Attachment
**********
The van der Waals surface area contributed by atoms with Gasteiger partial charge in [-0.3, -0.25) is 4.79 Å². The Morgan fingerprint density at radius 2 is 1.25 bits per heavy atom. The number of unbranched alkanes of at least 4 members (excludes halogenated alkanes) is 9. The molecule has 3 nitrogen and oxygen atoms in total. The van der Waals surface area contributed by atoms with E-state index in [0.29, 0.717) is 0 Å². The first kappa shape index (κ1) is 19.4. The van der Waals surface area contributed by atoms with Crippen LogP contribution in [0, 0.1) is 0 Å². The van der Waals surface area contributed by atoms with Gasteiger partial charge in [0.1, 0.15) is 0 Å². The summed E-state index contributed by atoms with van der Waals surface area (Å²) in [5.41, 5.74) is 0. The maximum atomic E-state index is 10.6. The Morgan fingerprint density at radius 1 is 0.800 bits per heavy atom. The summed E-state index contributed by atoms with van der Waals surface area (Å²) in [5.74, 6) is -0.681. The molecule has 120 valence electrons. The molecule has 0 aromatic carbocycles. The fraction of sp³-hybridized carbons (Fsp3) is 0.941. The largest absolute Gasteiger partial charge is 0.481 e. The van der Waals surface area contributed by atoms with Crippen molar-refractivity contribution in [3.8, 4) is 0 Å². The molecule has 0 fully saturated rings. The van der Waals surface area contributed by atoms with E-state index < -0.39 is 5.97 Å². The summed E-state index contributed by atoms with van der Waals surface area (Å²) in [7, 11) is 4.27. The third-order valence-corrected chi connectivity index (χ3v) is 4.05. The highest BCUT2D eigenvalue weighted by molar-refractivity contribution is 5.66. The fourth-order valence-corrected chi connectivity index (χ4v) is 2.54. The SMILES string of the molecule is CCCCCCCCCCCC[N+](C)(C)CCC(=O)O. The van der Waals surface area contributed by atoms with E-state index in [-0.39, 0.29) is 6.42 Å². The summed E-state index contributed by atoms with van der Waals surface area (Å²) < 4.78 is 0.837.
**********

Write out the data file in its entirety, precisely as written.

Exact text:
The van der Waals surface area contributed by atoms with Gasteiger partial charge in [-0.3, -0.25) is 4.79 Å². The Morgan fingerprint density at radius 2 is 1.25 bits per heavy atom. The number of unbranched alkanes of at least 4 members (excludes halogenated alkanes) is 9. The molecule has 3 nitrogen and oxygen atoms in total. The van der Waals surface area contributed by atoms with E-state index in [0.29, 0.717) is 0 Å². The first kappa shape index (κ1) is 19.4. The van der Waals surface area contributed by atoms with Crippen LogP contribution in [0, 0.1) is 0 Å². The van der Waals surface area contributed by atoms with Gasteiger partial charge in [0.1, 0.15) is 0 Å². The summed E-state index contributed by atoms with van der Waals surface area (Å²) in [5.41, 5.74) is 0. The maximum atomic E-state index is 10.6. The Morgan fingerprint density at radius 1 is 0.800 bits per heavy atom. The summed E-state index contributed by atoms with van der Waals surface area (Å²) in [5.74, 6) is -0.681. The molecule has 120 valence electrons. The molecule has 0 aromatic carbocycles. The fraction of sp³-hybridized carbons (Fsp3) is 0.941. The largest absolute Gasteiger partial charge is 0.481 e. The van der Waals surface area contributed by atoms with Crippen molar-refractivity contribution in [3.8, 4) is 0 Å². The molecule has 0 fully saturated rings. The van der Waals surface area contributed by atoms with E-state index < -0.39 is 5.97 Å². The summed E-state index contributed by atoms with van der Waals surface area (Å²) in [7, 11) is 4.27. The third-order valence-corrected chi connectivity index (χ3v) is 4.05. The highest BCUT2D eigenvalue weighted by molar-refractivity contribution is 5.66. The fourth-order valence-corrected chi connectivity index (χ4v) is 2.54. The SMILES string of the molecule is CCCCCCCCCCCC[N+](C)(C)CCC(=O)O. The van der Waals surface area contributed by atoms with E-state index in [-0.39, 0.29) is 6.42 Å². The summed E-state index contributed by atoms with van der Waals surface area (Å²) < 4.78 is 0.837.